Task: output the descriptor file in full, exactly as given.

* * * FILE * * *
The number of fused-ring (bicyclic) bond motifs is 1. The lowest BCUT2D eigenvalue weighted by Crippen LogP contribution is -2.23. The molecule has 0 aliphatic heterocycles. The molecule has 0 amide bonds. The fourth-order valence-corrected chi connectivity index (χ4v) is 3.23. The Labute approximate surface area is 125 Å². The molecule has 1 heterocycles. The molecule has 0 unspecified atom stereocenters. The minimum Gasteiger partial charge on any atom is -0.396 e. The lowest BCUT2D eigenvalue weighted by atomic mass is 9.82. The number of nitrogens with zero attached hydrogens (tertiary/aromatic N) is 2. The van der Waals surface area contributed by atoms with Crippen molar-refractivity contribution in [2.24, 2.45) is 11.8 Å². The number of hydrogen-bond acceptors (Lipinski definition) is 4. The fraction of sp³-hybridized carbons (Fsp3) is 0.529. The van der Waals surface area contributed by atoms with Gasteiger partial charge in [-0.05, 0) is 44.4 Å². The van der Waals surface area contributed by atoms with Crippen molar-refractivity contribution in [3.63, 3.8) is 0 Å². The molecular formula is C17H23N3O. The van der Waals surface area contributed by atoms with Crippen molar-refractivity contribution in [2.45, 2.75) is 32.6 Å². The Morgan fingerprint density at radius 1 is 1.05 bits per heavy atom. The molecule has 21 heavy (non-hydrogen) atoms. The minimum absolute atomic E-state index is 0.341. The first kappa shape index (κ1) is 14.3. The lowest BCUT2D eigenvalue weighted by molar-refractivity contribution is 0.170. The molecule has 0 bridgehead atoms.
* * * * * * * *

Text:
The number of fused-ring (bicyclic) bond motifs is 1. The lowest BCUT2D eigenvalue weighted by Crippen LogP contribution is -2.23. The molecule has 0 aliphatic heterocycles. The molecule has 0 amide bonds. The fourth-order valence-corrected chi connectivity index (χ4v) is 3.23. The Labute approximate surface area is 125 Å². The molecule has 1 heterocycles. The molecule has 0 unspecified atom stereocenters. The minimum Gasteiger partial charge on any atom is -0.396 e. The lowest BCUT2D eigenvalue weighted by atomic mass is 9.82. The number of nitrogens with zero attached hydrogens (tertiary/aromatic N) is 2. The van der Waals surface area contributed by atoms with Crippen molar-refractivity contribution in [2.24, 2.45) is 11.8 Å². The number of hydrogen-bond acceptors (Lipinski definition) is 4. The fraction of sp³-hybridized carbons (Fsp3) is 0.529. The van der Waals surface area contributed by atoms with Gasteiger partial charge in [-0.05, 0) is 44.4 Å². The van der Waals surface area contributed by atoms with Crippen molar-refractivity contribution in [3.63, 3.8) is 0 Å². The molecular formula is C17H23N3O. The van der Waals surface area contributed by atoms with Crippen molar-refractivity contribution in [2.45, 2.75) is 32.6 Å². The Morgan fingerprint density at radius 1 is 1.05 bits per heavy atom. The molecule has 21 heavy (non-hydrogen) atoms. The minimum absolute atomic E-state index is 0.341. The first kappa shape index (κ1) is 14.3. The lowest BCUT2D eigenvalue weighted by molar-refractivity contribution is 0.170. The molecule has 0 bridgehead atoms.